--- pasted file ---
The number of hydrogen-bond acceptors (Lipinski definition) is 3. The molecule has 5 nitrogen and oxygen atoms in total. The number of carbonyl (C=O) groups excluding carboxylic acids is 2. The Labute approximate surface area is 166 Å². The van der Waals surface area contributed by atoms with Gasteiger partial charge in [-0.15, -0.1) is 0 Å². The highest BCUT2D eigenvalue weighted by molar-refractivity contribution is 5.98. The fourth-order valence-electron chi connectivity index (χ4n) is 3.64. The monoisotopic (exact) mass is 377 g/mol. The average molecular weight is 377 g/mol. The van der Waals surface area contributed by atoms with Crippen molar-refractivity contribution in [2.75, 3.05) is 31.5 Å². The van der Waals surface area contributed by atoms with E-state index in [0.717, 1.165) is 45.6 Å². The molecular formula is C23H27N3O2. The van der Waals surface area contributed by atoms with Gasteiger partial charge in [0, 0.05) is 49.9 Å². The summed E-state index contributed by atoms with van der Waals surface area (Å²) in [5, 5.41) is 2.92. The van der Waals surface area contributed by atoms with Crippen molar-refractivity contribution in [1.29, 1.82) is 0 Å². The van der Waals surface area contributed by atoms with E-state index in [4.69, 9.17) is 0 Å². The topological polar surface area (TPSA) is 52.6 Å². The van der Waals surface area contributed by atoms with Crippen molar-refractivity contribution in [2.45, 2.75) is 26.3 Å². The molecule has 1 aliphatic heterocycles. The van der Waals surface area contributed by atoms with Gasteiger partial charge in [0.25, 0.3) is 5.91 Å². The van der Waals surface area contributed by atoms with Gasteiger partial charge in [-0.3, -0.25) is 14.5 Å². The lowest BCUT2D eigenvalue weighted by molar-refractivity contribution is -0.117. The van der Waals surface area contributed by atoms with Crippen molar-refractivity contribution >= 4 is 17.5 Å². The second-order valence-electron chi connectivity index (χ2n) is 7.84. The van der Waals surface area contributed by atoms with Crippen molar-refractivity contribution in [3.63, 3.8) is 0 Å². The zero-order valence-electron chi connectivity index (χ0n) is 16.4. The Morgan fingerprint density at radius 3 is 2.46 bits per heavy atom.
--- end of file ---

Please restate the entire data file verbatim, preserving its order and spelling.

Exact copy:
The number of hydrogen-bond acceptors (Lipinski definition) is 3. The molecule has 5 nitrogen and oxygen atoms in total. The number of carbonyl (C=O) groups excluding carboxylic acids is 2. The Labute approximate surface area is 166 Å². The van der Waals surface area contributed by atoms with Gasteiger partial charge in [-0.15, -0.1) is 0 Å². The highest BCUT2D eigenvalue weighted by molar-refractivity contribution is 5.98. The fourth-order valence-electron chi connectivity index (χ4n) is 3.64. The monoisotopic (exact) mass is 377 g/mol. The average molecular weight is 377 g/mol. The van der Waals surface area contributed by atoms with Crippen molar-refractivity contribution in [2.75, 3.05) is 31.5 Å². The van der Waals surface area contributed by atoms with E-state index in [0.717, 1.165) is 45.6 Å². The molecular formula is C23H27N3O2. The van der Waals surface area contributed by atoms with Gasteiger partial charge in [0, 0.05) is 49.9 Å². The summed E-state index contributed by atoms with van der Waals surface area (Å²) in [5, 5.41) is 2.92. The van der Waals surface area contributed by atoms with Crippen molar-refractivity contribution in [1.29, 1.82) is 0 Å². The van der Waals surface area contributed by atoms with E-state index in [4.69, 9.17) is 0 Å². The topological polar surface area (TPSA) is 52.6 Å². The van der Waals surface area contributed by atoms with Crippen molar-refractivity contribution in [2.45, 2.75) is 26.3 Å². The molecule has 1 aliphatic heterocycles. The van der Waals surface area contributed by atoms with Gasteiger partial charge in [0.25, 0.3) is 5.91 Å². The van der Waals surface area contributed by atoms with Gasteiger partial charge in [-0.3, -0.25) is 14.5 Å². The lowest BCUT2D eigenvalue weighted by molar-refractivity contribution is -0.117. The van der Waals surface area contributed by atoms with Crippen molar-refractivity contribution >= 4 is 17.5 Å². The second-order valence-electron chi connectivity index (χ2n) is 7.84. The van der Waals surface area contributed by atoms with Crippen molar-refractivity contribution in [3.63, 3.8) is 0 Å². The zero-order valence-electron chi connectivity index (χ0n) is 16.4. The Morgan fingerprint density at radius 3 is 2.46 bits per heavy atom.